I’ve been reading John Truby’s ANATOMY OF STORY. And let me tell you, that thing is stuffed full of so much good stuff for writing. Many things I was already subconsciously doing, but after reading about half the book now and keeping his “steps” in mind as I’ve gone into my new WIP, it’s really allowed me to address certain problems right up front.
I think one of the most important things he’s said, though, is near the beginning of the book. He gives a two step approach to developing a premise and the first step is this.
WRITE SOMETHING THAT MAY CHANGE YOUR LIFE
Truby goes on to say, “This is a very high standard, but it may be the most valuable piece of advice you’ll ever get as a writer. I’ve never seen a writer go wrong following it. Why? Because if a story is that important to you, it may be that important to a lot of people in the audience. And when you’re done writing the story, no matter what else happens, you’ve changed your life.”
Gosh, I love that! Mostly because it took me over three years of writing before I came to that conclusion myself, and then to read it in a craft book was a nice piece of validation. But I think he is absolutely right. You are going to spend at least a few months, a year if you’re like me, working on this story. And guess what? It might not go anywhere. It might stay stuck on your computer forever. But if you write something that changes you, changes the way you look at the world, changes your life, then it’s all worth it.
I don’t like to look on any of my writing time as a waste, even when it didn’t produce top-quality material, because it all taught me something. But I spend two years on a contemporary fantasy manuscript when I first began writing. And to this day, I can tell you the plot and all about the characters. But I still can’t truly tell you what I was trying to SAY with it.
Because in the end, the best books, the ones you reread and carry around in your heart with you always have something TO SAY. Not in a preachy manner, and not as a lesson. But they speak to us because there is a message behind them. An idea the author wanted to explore. A dichotomy.
What you have to say won’t always be the same kind of thing. I’ve written two books and am currently drafting a third, since I figured out this life changing aspect of writing. And each of those books has a very different thing I was trying to say or explore in the story.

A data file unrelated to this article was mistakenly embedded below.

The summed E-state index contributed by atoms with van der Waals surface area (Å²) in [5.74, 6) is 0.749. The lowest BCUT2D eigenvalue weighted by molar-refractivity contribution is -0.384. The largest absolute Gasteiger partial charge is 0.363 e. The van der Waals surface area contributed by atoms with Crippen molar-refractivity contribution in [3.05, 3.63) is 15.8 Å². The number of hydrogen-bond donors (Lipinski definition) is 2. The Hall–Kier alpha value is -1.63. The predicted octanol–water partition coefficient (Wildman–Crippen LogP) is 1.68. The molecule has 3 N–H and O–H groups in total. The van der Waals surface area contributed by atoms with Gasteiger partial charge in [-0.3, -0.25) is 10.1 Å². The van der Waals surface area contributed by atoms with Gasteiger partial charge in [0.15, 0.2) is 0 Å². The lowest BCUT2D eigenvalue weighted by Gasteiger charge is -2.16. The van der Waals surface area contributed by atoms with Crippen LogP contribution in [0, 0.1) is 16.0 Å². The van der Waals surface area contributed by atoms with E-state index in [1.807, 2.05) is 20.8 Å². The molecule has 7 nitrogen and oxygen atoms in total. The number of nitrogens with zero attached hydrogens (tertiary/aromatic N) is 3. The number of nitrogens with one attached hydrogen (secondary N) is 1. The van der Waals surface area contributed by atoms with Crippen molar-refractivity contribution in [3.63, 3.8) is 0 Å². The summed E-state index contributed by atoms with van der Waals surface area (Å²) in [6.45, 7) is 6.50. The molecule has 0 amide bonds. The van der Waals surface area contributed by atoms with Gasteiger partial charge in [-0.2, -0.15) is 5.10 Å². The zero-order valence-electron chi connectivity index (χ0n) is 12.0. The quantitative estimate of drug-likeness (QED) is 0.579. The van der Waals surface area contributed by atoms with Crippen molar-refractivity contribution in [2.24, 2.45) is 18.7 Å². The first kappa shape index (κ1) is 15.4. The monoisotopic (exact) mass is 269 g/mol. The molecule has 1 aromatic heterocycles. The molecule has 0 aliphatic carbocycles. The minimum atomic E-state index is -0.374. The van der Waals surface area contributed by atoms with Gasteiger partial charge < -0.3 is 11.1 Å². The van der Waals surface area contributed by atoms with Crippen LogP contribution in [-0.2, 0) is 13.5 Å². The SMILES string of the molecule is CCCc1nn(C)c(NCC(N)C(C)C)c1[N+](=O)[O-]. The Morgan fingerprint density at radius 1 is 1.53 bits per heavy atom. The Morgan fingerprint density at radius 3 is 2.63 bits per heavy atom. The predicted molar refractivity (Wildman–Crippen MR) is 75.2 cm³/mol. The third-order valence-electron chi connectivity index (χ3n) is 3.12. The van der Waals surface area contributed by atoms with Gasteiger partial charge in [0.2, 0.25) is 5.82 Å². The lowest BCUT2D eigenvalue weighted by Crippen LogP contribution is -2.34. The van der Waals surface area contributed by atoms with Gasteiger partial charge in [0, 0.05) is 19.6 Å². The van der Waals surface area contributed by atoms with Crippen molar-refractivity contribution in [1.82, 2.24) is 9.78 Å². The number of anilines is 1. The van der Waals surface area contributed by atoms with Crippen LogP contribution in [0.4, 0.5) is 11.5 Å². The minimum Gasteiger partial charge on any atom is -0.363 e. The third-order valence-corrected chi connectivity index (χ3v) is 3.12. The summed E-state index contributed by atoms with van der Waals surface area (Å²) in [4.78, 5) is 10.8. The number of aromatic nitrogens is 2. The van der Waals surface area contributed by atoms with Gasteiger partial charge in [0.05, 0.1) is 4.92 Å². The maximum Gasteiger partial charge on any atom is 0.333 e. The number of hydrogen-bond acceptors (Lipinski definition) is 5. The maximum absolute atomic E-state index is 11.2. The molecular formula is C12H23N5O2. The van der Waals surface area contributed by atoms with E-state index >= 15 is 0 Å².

Book #1 – The give and take of love, friendship, and forgiveness is a kind of magic. A bit of grace without real explanation.
Book #2 – It is possible to be two seemingly opposite things at once. Living and dying, faithful and doubting, scared and brave.
Book #3 – Creating a community by attending to each other’s needs.
Now just so you know, books 1 and 2 are contemporary and number 3 is a light fantasy. Your genre doesn’t make a difference here. The highest fantasy can still explore themes important to a contemporary audience. Indeed, if you want your story to have staying power, it must resonate to people in the “real world.”
Now, writing something that will change your life takes practice, I think. I never discovered what I wanted to say with my very first book. It took three rewrites to figure it out with my second book. It took halfway through the first draft of my third book to fully realize it, and then finally, with this fourth book, I knew what it was before I started. And guess what? It has taken so much pressure off of writing this story. Because I know that everything has to eventually serve this greater purpose of showing the creation of community.
The thing was, I always thought I had a premise before. A premise to me was just a good, hopefully unique idea.
I want to write a fairytale retelling from the male POV! Boom. I started writing.
I want to write a book about grandma guardian angels. Boom. I started writing.
I want to write a book about a girl who might have a cancer gene. I waited. She has two possible futures. I should find a way to show that. Okay, then I started writing.
Finally, I waited and waited, and let my idea develop for a bit before writing. I should note this was because I had to finish another book first, not because I was actually growing wiser as a storyteller. 😉
I want to write a book about a fallen star full of wishes. Wait. Wait. But how do I make that important? What is important about wishes. Wait. Wait. If wishes just came true, we wouldn’t need to help each other, would we? Wait. Wait. If we weren’t helping each other, we’d live in isolation. Wait. Wait. And then I had a thought. This is about a neighborhood coming together. Building community is something I think about and talk about a lot. And so it was very natural for this idea to come to me. Because I’m already passionate about it. And because I’m passionate about what I’m trying TO SAY, writing this book doesn’t feel quite as hard, and it already has layers right from the beginning.
But I had to let it simmer and steep for a while. I had to ponder on it and also reach inside myself and ask, What is important to me?
Truby has two different exercises in his book to help you dig out of yourself what is important to you. What sort of ideas will change your life and be worth your time. I won’t give you those, I think you should buy the book.
But even if you don’t, I can’t recommend enough, waiting to write your story until you’ve gone beyond a premise that’s just “cool” and actually explored the question, What do I want to say?